Whether it’s called “Tax Day” or, as some put it, “National Income Redistribution Day,” April 15 always looms large in the minds of those Americans who pay income taxes.
Which, these days, is just a bit more than half of us. Yes, just 53 percent of us gear up to pay the taxman every spring, while 47 percent don’t think twice about it — because they don’t have to.
Meanwhile, national “Tax Freedom Day” — the day at which average U.S. taxpayers stop working to pay taxes and start earning money for themselves — hasn’t come yet, according to the non-profit Tax Foundation (taxfoundation.org). It’s next Monday, April 21, three days later than last year.
(Mainers, whose incomes are lower than the national average, reached “working-for-yourself” status on April 11.)
In 2014, the foundation says, Americans will spend $3 trillion on federal taxes and $1.5 trillion on state and local taxes, totaling 30.2 percent of their income — more than they spend on food, clothing and shelter combined.
A new Gallup poll found that 52 percent of Americans now say their income taxes are “too high,” compared to 46 percent last year. Gallup said the jump could be due to higher taxes, along with “discontent over the federal government overall, Congress, or the Affordable Care Act.”
Some people may be surprised to find who pays how much of the total federal take.
The big news is this, according to IRS figures analyzed by Mark J. Perry, an economics professor at the University of Michigan and a fellow of the American Enterprise Institute (www.aei-ideas.org), a center-right think tank:
The top one-tenth of 1 percent of all taxpayers pay 17 percent of all income taxes, while the bottom 50 percent pay 2 percent of the tax. In fact, the top 400 earners pay as much in taxes as the entire bottom 50 percent.
What about the “top 1 percent” so demonized by those in political power? The 1 percenters, all by themselves, earn 16 percent of U.S. income but pay 37 percent of total income taxes.
The top 5 percent — one out of every 20 taxpayers — make 34 percent of income, but chip in 59 percent of the total, while the top 10 percent pay 70 percent and the top 25 percent pay 87 percent of what the IRS rakes in.
The national average Adjusted Gross Income — the dividing line separating the top and bottom 50th percentiles — is about $35,000.
So, as Perry notes, “The middle class and above pay all the income tax.”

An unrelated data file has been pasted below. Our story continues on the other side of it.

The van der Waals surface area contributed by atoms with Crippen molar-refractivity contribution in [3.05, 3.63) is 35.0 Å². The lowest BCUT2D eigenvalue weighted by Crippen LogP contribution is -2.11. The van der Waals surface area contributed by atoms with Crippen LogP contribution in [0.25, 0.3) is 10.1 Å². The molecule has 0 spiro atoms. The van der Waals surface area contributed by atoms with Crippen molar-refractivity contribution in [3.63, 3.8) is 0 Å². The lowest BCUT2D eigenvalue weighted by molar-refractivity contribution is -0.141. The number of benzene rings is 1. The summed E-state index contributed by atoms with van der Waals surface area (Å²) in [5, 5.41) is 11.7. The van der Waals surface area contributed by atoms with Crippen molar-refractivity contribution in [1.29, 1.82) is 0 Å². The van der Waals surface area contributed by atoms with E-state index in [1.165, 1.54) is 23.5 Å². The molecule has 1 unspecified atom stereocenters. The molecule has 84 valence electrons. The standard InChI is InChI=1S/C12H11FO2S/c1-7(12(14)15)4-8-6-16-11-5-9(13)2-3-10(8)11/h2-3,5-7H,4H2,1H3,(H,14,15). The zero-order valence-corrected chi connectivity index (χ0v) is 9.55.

All that means that the U.S. tax code ranks, as Michael Tanner of the libertarian Cato Institute (www.cato.org) pointed out this week, as the “most progressive tax system of all the major industrialized democracies” (typically because those nations rely much more heavily on highly regressive national sales taxes like the Value Added Tax).
The U.S. figure rises when you include state or local tax burdens, and those fees starting to be imposed this year by Obamacare that the Supreme Court found to qualify as taxes (estimated to be between $770 billion and $1 trillion over the next eight years); and finally include the cost of the complexities in the U.S. tax code (whose 4 million words work out to 73,954 pages).
It takes taxpayers and preparers about 6 billion hours to fill out all the forms each year. That is about 8,750 average lifetimes and costs an estimated $100 billion to $150 billion in utterly unproductive work.
Most workers also pay federal Social Security and Medicare taxes, which take an additional 15.3 percent of income when the so-called “employers’ share” is added in (it’s still a cost of employing you, so it’s fairly counted as a tax on your income).
Many conclusions that can be drawn from all this, one of which is how much a simplification of the code would save us, let alone converting to a “flat tax” with a few level rates and limited deductions, or a “fair tax” on sales that would tax people’s spending, not their incomes, thus encouraging saving and investment while offering rebates for the needy.
More immediately, if the feds are going to pay for the programs they promise, they will have to tax the middle class, not just the “rich,” to raise the money they will need. And they will have to tax them to the hilt.
When politicians get together to discuss taxes, special interests are almost always present, often with paid staff, to plead their patrons’ cases, but the people paying the taxes that support the spending are generally absent and unheard.
I’ve called the average taxpayer “the Invisible Man” for that reason.
But what will happen if taxpayers become really invisible — because there will be too few of them to keep everyone else afloat?
M.D. Harmon, a retired journalist and military officer, is a freelance writer and speaker. He can be contacted firstname.lastname@example.org.